The Size and Shine of the Roosevelt Dime
To ensure the outside of these formerly silver coins looked equally authentic, the core of the coins was pure copper while the outer layers were 75% copper and 25% nickel. Today, only proof coins are pure silver, sold directly to collectors at higher rates. But some people trade old pre-1965 Silver Dimes as bullion based on their melt value. People call them ‘junk silver’.
The 1946 Dime was the first Roosevelt Dime, coined to honor Franklin Delano Roosevelt, or FDR, the 32nd President of the United States. He was placed on the coin soon after his death in 1945, and the mint selected the 10c denomination due to his famous anti-polio initiative, the March of the Dimes. FDR got polio in 1921 and ruled the nation sitting in a wheelchair.
But most of the country – and the world – didn’t know this. His team worked hard to keep it hidden. During speeches, he used a sturdy podium for extra support, with an aide or one of his sons standing beside him. His support staff often stopped the press from taking photos of the wheelchair. And the public wasn’t allowed to see him entering or exiting cars and trains.
Also, his placement on the coin did cause controversy. Some people felt his presidential achievements didn’t match the other presidents featured in US coins at the time. These other ‘circulating presidents’ were George Washington on the Quarter (25c), Thomas Jefferson on the Nickel (5c), and Abraham Lincoln on the Penny (1c). But the mint prevailed so he stayed.
Sinnock Controversies on the FDR Dime
This coin was designed by John Ray Sinnock, the Chief Mint Engraver from 1925 to 1947. People thought his initials, JS, were secret soviet symbols for Joseph Stalin! But according to mint records, Gilroy Roberts did most of the work on the coin. He was the assistant engraver at the time and later succeeded Sinnock as Chief Engraver, designing the JFK Half Dollar.
Still, the mint had to officially deny this claim, which popped up again when the initials JRS appeared on another Sinnock coin, the Benjamin Franklin Half Dollar. That wasn’t the end of his woes though. He was accused of plagiarising his FDR depiction from Selma Burke, a famous African American sculptor. He denied it, but Burke insisted on it until her death.
While other coins have their denominations written in dollars or cents, the dime just says One Dime, and that sometimes puzzles foreigners who have no idea how much this tiny, shiny coin is worth. Also, while earlier coins used the same visuals for all denominations, modern coins each have their own design, which can legally be changed after 25 years of use.
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How to Identify the 1946 Dime?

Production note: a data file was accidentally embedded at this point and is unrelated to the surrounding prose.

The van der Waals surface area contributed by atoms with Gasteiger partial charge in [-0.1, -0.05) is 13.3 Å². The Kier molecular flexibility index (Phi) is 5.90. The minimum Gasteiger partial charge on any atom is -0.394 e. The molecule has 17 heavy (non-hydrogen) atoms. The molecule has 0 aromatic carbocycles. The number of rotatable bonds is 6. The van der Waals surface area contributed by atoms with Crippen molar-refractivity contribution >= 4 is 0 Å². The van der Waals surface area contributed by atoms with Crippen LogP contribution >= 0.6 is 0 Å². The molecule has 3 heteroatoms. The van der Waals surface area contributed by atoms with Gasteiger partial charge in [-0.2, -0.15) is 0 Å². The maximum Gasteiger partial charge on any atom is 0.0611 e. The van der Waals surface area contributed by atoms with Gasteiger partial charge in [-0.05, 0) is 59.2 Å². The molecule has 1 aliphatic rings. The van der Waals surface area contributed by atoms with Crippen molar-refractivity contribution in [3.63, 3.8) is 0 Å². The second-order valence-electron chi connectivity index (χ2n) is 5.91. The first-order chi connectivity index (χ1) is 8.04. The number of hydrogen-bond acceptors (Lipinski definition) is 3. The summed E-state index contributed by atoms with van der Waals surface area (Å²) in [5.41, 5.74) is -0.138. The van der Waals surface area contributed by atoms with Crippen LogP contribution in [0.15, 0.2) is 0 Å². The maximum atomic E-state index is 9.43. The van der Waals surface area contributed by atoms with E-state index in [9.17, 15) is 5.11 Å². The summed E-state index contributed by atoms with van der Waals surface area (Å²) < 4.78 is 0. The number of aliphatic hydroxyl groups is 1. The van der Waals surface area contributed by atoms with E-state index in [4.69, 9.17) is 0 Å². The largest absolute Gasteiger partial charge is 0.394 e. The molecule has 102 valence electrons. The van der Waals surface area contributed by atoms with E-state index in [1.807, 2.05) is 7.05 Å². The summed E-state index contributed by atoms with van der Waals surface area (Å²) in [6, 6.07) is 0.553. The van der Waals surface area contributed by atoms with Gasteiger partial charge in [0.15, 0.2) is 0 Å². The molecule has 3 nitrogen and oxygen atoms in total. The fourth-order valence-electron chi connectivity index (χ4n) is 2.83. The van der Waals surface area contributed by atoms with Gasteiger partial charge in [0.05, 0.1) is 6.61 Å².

Before we discuss the characteristics of the 1946 Dime, let’s get familiar with the terms. Coins are minted on blanks called planchets. The heads side of a coin is called its obverse and the tails side is called its reverse. The raised rim at the border is called a collar and the flat side is called the edge. The words on a coin are referred to as either mottos or legends.
The images on a coin e.g. the portrait, bird, animal, etc. are called the device, and the field is the surrounding background. The field is often blank, but on older coins (and National Park Quarters), it might have a landscape, sun rays, or something similar. Also, on most coins, the initials of the designer are placed somewhere subtle along with the mint mark and mint year.
The Obverse of the 1946 Dime
The obverse (heads side) of the 1946 Dime has a portrait of Franklin Delano Roosevelt, the 32nd US President. He faces left on the coin, with the legend Liberty in front of his face. The motto In God We Trust is under his chin on the lower left side of the coin. On the lower right, the designer’s initials, JS, appear below FDR’s neck cutoff. They’re followed by the mint date.
The Reverse of the 1946 Dime
The reverse (tails side) of the 1946 Dime features an olive branch, a flaming torch, and an oak branch for peace, liberty, and strength. The motto, E Pluribus Unum, intersperses the three devices, with the mint mark on the left side of the torch. The legends run along its entire rim, with United States of America on the upper side and One Dime on the lower side.
Other Features of the 1946 Dime
The 1946 Dime is 90% silver and 10% copper. It’s 17.91mm in diameter, 1.35mm thick, has a reeded edge, and weighs 2.5g, making it the smallest and slimmest circulating coin. The sizing was deliberate, to keep its melt value low. Today’s dimes have the same dimensions, but because they’re clad, they weigh 2.268g, so they’re still the thinnest and tiniest US coins.
Over the past 40 years, US coins had been designed by external sculptors via public contests. But this was a rush job, so Sinnock designed it, although his samples were rejected several times, and some folk wanted previous coin designers like Fraser and Weinman to have a go. Still, the FDR Dime was released on January 30, 1946, the day FDR would have turned 64.
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Is a 1946 Dime All Silver?
No, it’s 90% silver and 10% copper. The only dimes that are all silver are proofs made after 2019, which are 99.99% silver, and these are directly sold to collectors so they don’t circulate.
Is There Anything Special About the 1946 Dime?
Yes, it was the first year of the Roosevelt Dime, coined to honor Franklin Delano Roosevelt (FDR). Before that, the Mercury Dime or Winged Liberty Head was used from 1916 to 1945.